Extending Joint Spacing with Shrinkage Compensating Concrete


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Title: Extending Joint Spacing with Shrinkage Compensating Concrete

Author(s): Edwin McLean and Seth Roswurm

Publication: Special Publication

Volume: 307


Appears on pages(s): 1-22

Keywords: Crack control, drying shrinkage, joint spacing, shrinkage compensating concrete

Date: 3/1/2016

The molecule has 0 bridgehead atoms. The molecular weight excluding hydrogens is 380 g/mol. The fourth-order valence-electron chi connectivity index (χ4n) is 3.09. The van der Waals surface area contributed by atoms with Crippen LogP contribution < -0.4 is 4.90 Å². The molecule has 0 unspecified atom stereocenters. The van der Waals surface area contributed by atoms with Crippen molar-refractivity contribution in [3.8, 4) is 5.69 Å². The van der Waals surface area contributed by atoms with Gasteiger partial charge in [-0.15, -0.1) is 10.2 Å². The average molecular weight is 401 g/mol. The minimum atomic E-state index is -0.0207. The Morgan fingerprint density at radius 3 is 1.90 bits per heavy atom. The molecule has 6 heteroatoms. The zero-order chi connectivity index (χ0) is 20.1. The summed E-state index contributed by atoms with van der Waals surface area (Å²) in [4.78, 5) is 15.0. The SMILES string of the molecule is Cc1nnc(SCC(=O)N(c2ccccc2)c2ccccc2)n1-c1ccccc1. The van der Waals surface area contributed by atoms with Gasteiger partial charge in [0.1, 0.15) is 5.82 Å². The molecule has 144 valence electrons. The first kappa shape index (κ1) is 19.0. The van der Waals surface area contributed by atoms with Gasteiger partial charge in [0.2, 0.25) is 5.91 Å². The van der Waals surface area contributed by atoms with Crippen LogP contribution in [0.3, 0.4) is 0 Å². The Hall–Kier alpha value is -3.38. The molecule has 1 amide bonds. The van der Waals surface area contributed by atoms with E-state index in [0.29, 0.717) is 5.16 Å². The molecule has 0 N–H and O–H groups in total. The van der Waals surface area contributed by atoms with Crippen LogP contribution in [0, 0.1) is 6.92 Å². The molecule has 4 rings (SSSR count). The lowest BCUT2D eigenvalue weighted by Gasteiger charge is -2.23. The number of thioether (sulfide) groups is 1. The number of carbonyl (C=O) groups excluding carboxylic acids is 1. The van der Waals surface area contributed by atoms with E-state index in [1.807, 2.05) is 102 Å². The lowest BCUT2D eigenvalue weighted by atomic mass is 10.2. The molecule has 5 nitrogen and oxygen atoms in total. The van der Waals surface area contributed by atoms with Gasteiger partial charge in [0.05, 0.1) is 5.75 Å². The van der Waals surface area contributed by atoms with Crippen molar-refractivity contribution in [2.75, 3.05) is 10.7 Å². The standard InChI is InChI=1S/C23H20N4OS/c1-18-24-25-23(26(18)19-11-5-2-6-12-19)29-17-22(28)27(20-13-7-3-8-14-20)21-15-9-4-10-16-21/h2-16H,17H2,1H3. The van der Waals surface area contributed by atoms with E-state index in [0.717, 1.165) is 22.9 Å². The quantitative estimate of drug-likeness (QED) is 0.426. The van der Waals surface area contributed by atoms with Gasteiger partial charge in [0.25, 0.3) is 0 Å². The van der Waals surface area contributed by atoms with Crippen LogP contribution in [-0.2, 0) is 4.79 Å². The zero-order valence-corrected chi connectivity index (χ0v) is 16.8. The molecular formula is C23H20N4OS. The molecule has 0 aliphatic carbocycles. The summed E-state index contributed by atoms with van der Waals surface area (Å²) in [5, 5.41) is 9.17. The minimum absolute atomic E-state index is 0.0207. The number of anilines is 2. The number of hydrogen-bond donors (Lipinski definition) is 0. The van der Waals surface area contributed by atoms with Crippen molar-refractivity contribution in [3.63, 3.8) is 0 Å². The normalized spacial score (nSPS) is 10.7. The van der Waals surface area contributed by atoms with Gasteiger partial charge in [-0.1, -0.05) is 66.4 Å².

Owners, engineers, and contractors have been forced to contend with drying shrinkage for as long as portland cement has been used in slabs-on-ground, containment structures, and other concrete elements. The resulting cracks and warping have long-lasting impacts on both the performance of the concrete and the lifetime maintenance cost. Various construction methods have historically been used to mitigate this issue including modified mix designs, curing compounds, joint detailing, and transfer devices to reduce warping (curling). With advances in type K shrinkage compensating cement technology, however, designers and contractors now have access to a concrete that can eliminate shrinkage cracks, extend joint spacing to extremes, vastly reduce costly joint construction, and shorten construction schedules. This solution reduces not only construction costs but also maintenance costs on the structure for years to come. Shrinkage compensating concrete (SCC) produced using ASTM C845 Type K cement has been used in floors, elevated building decks, bridge decks, post-tensioned concrete, and containment structures since the mid 1960’s. Today, Type K SCC cement technology is even better understood, making way for higher performing concrete elements.